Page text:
On the 31st of March, 1868, at Rutland, Illinois, Mr. Way was united in marriage to Miss Sarah D. Proctor, a daughter of Captain Willard Proctor, who commanded Company I, One Hundred and Fourth Illinois Infantry, during the Civil war. The paternal ancestors of Mrs. Way were Revolutionary soldiers. The Proctor family are direct descendants of John Lock, who, prior to the Revolution, was a noted English writer on economic subjects. Mr. and Mrs. Way became the parents of the following children: Otis Willard and Virgilia G. were the first and second members of the family. Elliott Wells, the next in order of birth, is a prominent rice and cotton planter in Wharton county, Texas. He served for ten months as a Columbian guard at the World's Fair in Chicago. Henry Newell graduated at West Point, United States Military Academy, in the class of 1899, was assigned to the Fourth Infantry and joined his regiment in Luzon, Philippine Islands. He commanded the Fourth Infantry Scouts, a picked body of men, and while with them was promoted on the field for gallantry and awarded a medal of honor for bravery. Later he was selected by General Lawton to command a battalion of Macabebe Scouts and while serving in that capacity was killed in battle near Pilar on the 27th of August, 1900. The United States has erected a coast defense battery near Manila, Philippine Islands, and named it Battery Way in remembrance of his distinguished service. Chauncey Centius is a successful physician in Oklahoma. Susan S. and John W. Way are the next members of the family. George Fritz was graduated from the Gibson high school with the class of 1903, served eleven months as a Jefferson guard at the Louisiana Purchase Exposition at St. Louis, and entered Knox College at Galesburg in 1905. The following year he entered the University of Illinois, from which he was graduated in 1908, with the rank of captain in the university regiment. An infant daughter of Mr. and Mrs. Way died soon after birth. Mrs. Sarah D. Way died March 20, 1904, after several years of suffering. She is buried at Gibson City, Illinois, by the side of her distinguished son, Henry N. Way.
On the 1st of May, 1905, Mr. Way was again married, his second union being with May, the youngest daughter of his wartime friend and regimental comrade, George J. Jorden, of Company C, Thirty-third Illinois Infantry, and Martha (McMillen) Jorden, a Civil war nurse. The latter also aided the Union cause by acting as a spy for General Benton in his campaign against the southern Missouri bushwhackers, who caused a reign of terror in the early '60s. The paternal ancestors of Mrs. May (Jorden) Way came from Saxony and Wales and served in the Indian and Revolutionary wars. Her grandfather Jorden enlisted from the colony of New York and her grandfather Cramer from the colony of New Jersey, the latter serving for seven years. Members of her family have fought for the Union in every war since the Revolution. Her maternal ancestors were of Scotch-Irish birth and settled in Maryland. At the time of her marriage Mrs. May (Jorden) Way resided in Carter county, Missouri.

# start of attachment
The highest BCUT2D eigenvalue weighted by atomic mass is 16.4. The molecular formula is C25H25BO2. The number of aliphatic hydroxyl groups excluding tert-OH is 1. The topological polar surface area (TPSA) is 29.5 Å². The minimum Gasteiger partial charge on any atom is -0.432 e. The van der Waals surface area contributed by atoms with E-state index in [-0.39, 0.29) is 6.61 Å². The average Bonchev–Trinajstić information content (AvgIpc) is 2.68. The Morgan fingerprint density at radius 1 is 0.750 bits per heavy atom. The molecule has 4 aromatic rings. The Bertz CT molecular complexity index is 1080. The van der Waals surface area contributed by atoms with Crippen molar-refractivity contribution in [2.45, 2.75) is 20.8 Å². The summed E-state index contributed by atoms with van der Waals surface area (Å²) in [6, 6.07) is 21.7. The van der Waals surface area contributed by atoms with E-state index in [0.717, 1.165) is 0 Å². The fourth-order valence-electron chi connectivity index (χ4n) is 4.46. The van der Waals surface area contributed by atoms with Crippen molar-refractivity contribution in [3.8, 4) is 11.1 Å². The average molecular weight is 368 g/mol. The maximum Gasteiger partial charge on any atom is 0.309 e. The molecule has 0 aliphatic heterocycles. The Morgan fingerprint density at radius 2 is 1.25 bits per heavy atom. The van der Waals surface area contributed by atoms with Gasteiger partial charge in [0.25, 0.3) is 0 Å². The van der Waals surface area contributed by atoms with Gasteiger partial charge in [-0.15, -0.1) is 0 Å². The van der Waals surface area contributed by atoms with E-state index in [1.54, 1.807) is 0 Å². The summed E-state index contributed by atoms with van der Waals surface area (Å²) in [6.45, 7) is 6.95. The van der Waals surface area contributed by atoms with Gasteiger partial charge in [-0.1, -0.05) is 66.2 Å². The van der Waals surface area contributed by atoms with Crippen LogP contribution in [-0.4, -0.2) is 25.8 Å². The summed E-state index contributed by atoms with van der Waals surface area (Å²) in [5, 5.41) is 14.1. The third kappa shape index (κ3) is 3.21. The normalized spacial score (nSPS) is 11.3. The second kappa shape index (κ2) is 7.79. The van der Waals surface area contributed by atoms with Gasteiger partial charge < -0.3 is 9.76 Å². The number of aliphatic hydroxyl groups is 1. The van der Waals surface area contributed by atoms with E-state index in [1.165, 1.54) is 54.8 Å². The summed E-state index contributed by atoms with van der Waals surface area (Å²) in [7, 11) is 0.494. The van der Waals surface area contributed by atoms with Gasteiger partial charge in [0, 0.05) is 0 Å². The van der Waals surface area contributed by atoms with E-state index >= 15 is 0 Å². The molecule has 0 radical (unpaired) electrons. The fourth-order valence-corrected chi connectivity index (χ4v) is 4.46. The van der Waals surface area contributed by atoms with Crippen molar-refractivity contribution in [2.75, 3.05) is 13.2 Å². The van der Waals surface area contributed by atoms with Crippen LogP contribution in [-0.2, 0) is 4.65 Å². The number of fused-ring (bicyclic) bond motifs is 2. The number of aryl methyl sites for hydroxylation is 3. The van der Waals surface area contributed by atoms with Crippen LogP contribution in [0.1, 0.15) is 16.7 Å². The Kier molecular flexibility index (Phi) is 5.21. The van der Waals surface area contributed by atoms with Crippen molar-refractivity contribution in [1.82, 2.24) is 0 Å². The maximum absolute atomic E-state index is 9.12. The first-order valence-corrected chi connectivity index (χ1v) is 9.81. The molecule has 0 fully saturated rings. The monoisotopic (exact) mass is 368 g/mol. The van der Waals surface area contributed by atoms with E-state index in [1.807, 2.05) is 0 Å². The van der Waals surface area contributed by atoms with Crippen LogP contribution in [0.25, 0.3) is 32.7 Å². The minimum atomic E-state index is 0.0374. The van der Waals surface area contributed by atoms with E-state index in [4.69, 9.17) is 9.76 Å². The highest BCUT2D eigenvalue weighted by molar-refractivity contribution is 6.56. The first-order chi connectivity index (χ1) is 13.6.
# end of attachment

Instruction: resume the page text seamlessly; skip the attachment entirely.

In his political views Mr. Way is a republican, has served for sixteen years as a member of the Ford county republican central committee and for twelve years of that time as its secretary. His earnest work in behalf of the party is fully appreciated by the people of the county and state. At Rutland, Illinois, in 1868, he was made a Master Mason, and a Royal Arch Mason in 1870, and while living at that place served his lodge; as junior deacon and secretary. After removing to Ford county he became a member of Gibson Lodge, A. F. & A. M., Gibson Chapter, R. A. M., and Gibson Council, R. & S. M. He is a member of Lott Post, No. 70, G A. R., of Gibson City, Illinois, has served as commander of the post, inspector of posts in Ford county and member of the official staff of the Department of Illinois, Commanders Wilson, Trimble and Mathews, with the rank of colonel. Liberal in his religious views, he is not a member of any denomination but is a believer in the Christian religion. He has a well selected library, containing principally military and political works and finds recreation and pleasure in reading. In agricultural, educational, fraternal and political circles he has made his influence widely felt and stands as a man among men, honored wherever known and most of all where best known.

Extracted 17 Oct 2016 by Norma Hass from History of Ford County, Illinois, From Its Earliest Settlement to 1908, author E. A. Gardner, Volume 2, pages 801-805.